Former major league baseball player and steroids whistleblower Jose Canseco believes that Global Warming could have saved the Titanic.
“Titanic 100 years wOw. Global warming couldve saved titanic. Sad to say,” came from the former slugger’s Twitter account this past Sunday – marking the 100th anniversary of the maritime disaster that claimed over 1500 lives.
Mr. Canseco is entitled to his opinion. His Twitter followers decided they wanted to know his thoughts by reading his tweets. But is his commentary via social media newsworthy?
With all due respect to the former Oakland Athletics slugger: you are not an authority on iceberg melting nor history and haven’t been much of a celebrity for at least a decade. An appearance on “The Apprentice” with other has-been’s doesn’t make you a current pop culture icon. So once again I ask the question, “Why are his tweets newsworthy?”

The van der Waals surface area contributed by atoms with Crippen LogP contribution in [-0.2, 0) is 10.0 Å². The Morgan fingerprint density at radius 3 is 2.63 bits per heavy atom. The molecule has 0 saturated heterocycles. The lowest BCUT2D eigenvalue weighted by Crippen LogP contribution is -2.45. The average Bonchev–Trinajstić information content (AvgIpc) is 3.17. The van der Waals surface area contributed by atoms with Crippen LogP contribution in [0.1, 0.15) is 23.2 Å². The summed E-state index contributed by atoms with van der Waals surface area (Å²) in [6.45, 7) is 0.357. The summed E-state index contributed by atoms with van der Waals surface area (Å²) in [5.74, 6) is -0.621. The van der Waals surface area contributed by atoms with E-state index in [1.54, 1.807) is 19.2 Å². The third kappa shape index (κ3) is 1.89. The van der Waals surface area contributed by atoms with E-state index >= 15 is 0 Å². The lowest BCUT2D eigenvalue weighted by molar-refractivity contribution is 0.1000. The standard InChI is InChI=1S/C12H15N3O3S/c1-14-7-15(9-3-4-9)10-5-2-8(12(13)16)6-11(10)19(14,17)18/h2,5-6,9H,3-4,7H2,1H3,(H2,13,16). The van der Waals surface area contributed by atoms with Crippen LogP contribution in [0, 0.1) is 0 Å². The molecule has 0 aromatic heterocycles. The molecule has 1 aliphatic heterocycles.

Newspapers such as the Chicago Tribune have published an entire piece on Canseco’s Titanic tweet. The reporter included that Canseco got “defensive” when some of his followers challenged his theory and how the anniversary “hit home” for him as he was reminded of his days owning two yachts and his baseball bat he named “Titanic.”
“I had a bat I named Titanic. It was biggest rawlings ever made and beautiful and unbreakable don’t know where Titanic is now,” Canseco tweeted.
What is most intriguing from journalism perspective are the headlines this piece is currently sharing. Most notably the Tribune is proudly reporting that columnist Mary Schmich has won the Pulitzer Prize for commentary in the same edition. A well-deserved honor for a great journalist writing for one of the most respected publications in the world.
Now if we can just try to not follow up Ms. Schmich’s great work with stories about Pauly Shore’s views on preventing the Hindenburg disaster, we can say we’re moving foward.